The Health News – 23 February 2017

• Western Australia’s medical community is hoping that the Government will encourage graduating “homegrown” doctors to take up and retain postings in rural and remote areas.

• Every 40 seconds, people from around the world commits suicide. Every 41 seconds, someone is left behind grieving  with the pain of loss. The show, 41 Seconds, explores how death affects the loved ones of those who committed suicide.

• Dr Sam Yockopua, head of emergency medicine, might get disciplinary action for making a public appeal on Facebook for basic medical supplies. This appeal has angered CEO of the hospital, who says there was no shortage.

News on Health Professional Radio. Today is the  23rd of February 2017. Read by Rebecca Foster. Health News

Medical marijuana will soon be easier to access amid moves by the Federal Government to boost local supply and loosen importation laws.

The drug — used to treat patients with chronic or painful illnesses including cancer, severe epilepsy and motor neurone disease — could be available under the Government’s new scheme in eight weeks.

The medication is currently sourced from overseas on a case-by-case basis, but the new scheme would see local cultivation and supply with an interim fast track on importation while crops are grown.

Federal Health Minister Greg Hunt said it was the “first time in history” the Government would facilitate an import process for the interim supply.

Mr Hunt said the change would ensure there were sufficient supplies for “all of the medical demand”, to be distributed to patients who have requested it from their doctor.

The Government last year legalised medicinal cannabis use and states regulate its cultivation, with Victoria having already harvested its first cannabis crop for medicinal use by people with epilepsy.

Mr Hunt praised Victoria for its work in cultivating the crop, citing the need for “safe, high quality, appropriately obtained medicine” while dismissing the potential for decriminalisation of wider cannabis use in the future.

He said there was also a private cultivation program being developed for long-term supply with the first licence issued last week.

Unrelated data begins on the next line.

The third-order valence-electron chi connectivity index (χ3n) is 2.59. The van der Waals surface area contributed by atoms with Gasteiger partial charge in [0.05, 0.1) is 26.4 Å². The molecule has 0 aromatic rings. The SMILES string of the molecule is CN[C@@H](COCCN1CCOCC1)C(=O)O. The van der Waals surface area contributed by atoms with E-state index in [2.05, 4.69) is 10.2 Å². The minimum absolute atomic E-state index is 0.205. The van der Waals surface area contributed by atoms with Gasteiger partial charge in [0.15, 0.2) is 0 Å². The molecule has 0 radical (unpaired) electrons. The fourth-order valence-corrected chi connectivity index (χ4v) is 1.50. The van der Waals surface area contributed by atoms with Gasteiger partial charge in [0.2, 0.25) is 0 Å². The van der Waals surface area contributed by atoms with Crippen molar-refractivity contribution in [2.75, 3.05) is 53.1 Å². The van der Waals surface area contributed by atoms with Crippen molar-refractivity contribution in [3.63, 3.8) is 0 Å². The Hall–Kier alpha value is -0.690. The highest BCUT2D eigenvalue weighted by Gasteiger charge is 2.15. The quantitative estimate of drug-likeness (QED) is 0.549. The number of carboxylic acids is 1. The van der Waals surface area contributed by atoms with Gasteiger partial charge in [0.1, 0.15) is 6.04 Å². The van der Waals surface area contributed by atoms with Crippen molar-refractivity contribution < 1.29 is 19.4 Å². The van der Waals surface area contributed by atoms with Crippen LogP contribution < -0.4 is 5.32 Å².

The Australian Medical Association (AMA) has urged caution about the sale of medicinal cannabis.

AMA vice-president Tony Bartone said many doctors were still waiting to see the results of clinical trials.

The Turnbull Government looks set to unwind the Medicare rebate freeze on general practice and specialist visits in the May budget, a move that could cost in excess of $3 billion.

Some Cabinet ministers believe the thaw is essential if the Coalition is to ensure the successful “Mediscare” campaign run by Labor in the weeks before the July election can never be repeated.

Coalition strategists believes that campaign cost it several seats.

One minister told the ABC the Government needed to dramatically demonstrate its support for Medicare to inoculate it against future attacks.

The Prime Minister has admitted the Coalition’s 2014 budget fuelled public fears about the Government’s commitment to universal health care, by including plans like the ill-fated $7 co-payment for GP, pathology and imaging services.

New Health Minister Greg Hunt seems keen to strike a deal with Australian Medical Association (AMA) and the Royal Australian College of General Practitioners (RACGP) to remove a key irritant in the Government’s relationship with the powerful doctor’s lobby.

Overeating is having a bigger impact than simply affecting waistlines — the world’s population is consuming around 10 per cent more food than it needs, while almost 9 per cent is thrown away or left to spoil, a new study has found.

Efforts to reduce the billions of tonnes lost could improve global food security, ensuring everyone has access to a safe, affordable, nutritious diet, and help prevent damage to the environment, the University of Edinburgh team says.

Scientists … examined 10 key stages in the global food system, including food consumption and the growing and harvesting of crops, to quantify the extent of losses.

Using data collected primarily by the UN’s Food and Agriculture Organisation, the team found that more food was lost from the system than was previously thought.

“Reducing losses from the global food system would improve food security and help prevent environmental harm. Until now, it was not known how over-eating impacts on the system,” Dr Peter Alexander, from the university’s School of GeoSciences and Scotland’s Rural College, said.

Almost half of harvested crops — or 2.1 billion tonnes — are lost through over-consumption, consumer waste and inefficiencies in production processes, researchers say.

Rabobank report in September said Australians wasted $10 billion in food every year, with the national food waste figure increasing on the previous three years.

Livestock production is the least efficient process, with losses of 78 per cent, or 840 million tonnes, the University of Edinburgh team found.

Some 1.08 billion tonnes of harvested crops are used to produce 240 million tonnes of edible animal products including meat, milk and eggs.

This stage alone accounts for 40 per cent of all losses of harvested crops, researchers say.

Encouraging people to eat fewer animal products, reduce waste and not exceed their nutritional needs could help to reverse these trends, the team said.

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